Best ESG Solution, an addition only last year (having expanded from the previous Best Sustainable Finance Solution), received so many more entries this time round. Its popularity mirrors both the longer-term concerns shared by most individuals and organisations, and the rapid development of this ‘sector’ (although referring to it as a sector is perhaps misleading, as in reality it potentially affects almost everything on the planet).
Winners this year, the JetBlue Airways team, have been working over several years to embed ESG design into every aspect of its corporate treasury investment operations.
Meanwhile, Highly Commended was d.Light Limited, with Josphat Rotich, Regional (Africa) Financial Controller collecting the award for its work in delivering off-grid solar energy services to millions of people.
Of course, long-standing categories such as Best Cash Management, Harnessing the Power of Technology and Top Treasury Team have also been hotly contested this year (with Grafton Group, Kongsberg Automotive and Takeda Pharmaceuticals respectively taking the Overall Winner accolades).
The diversity of solutions nominated across the board is a testament not only to the breadth and depth of issues that treasury is now expected to tackle, but also to the manner in which treasury teams (and in the case of Grafton Group, one supercharged individual in John James Dunne, its Group Treasury & Data Analytics Manager) find answers to problems.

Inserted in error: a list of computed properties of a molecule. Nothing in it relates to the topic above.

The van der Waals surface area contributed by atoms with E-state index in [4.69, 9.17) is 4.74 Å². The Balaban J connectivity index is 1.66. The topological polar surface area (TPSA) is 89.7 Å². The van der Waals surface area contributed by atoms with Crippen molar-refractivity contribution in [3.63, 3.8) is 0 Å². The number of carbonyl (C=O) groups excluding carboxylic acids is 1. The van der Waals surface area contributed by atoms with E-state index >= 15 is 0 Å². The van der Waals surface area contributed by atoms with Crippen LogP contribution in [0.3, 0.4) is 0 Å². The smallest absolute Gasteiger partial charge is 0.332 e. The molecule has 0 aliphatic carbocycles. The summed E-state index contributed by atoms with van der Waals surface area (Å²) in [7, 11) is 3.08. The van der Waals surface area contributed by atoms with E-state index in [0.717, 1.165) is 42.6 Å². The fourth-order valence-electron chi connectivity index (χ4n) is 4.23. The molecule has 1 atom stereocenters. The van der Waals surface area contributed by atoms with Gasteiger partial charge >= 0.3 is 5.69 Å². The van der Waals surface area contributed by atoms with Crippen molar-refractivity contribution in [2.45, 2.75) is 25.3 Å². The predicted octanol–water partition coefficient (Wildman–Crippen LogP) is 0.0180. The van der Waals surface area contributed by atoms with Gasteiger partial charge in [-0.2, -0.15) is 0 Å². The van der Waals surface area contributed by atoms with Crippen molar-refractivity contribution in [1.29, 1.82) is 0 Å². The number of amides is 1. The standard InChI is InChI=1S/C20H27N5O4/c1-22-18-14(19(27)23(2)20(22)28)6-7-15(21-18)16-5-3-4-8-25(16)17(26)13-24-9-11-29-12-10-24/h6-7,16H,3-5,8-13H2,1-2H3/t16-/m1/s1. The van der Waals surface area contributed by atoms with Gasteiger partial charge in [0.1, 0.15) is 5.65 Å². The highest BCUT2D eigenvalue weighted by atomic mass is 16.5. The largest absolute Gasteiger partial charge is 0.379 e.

This year’s Awards continue to show that treasury is as much about personal strength as it is about teams and business partners. The 2020 Woman of the Year, Deepa Palamuttam, Director, Treasury Cash Operations at Intel, is a beacon of inspiration for women and men in the profession. She looks at the status quo and proclaims “we can do more, and that starts by challenging ourselves to be better”. But it’s her commitment to mentoring and supporting colleagues and subordinates, women in particular, helping them advance and become future leaders, that has been of incalculable benefit to her colleagues and company alike.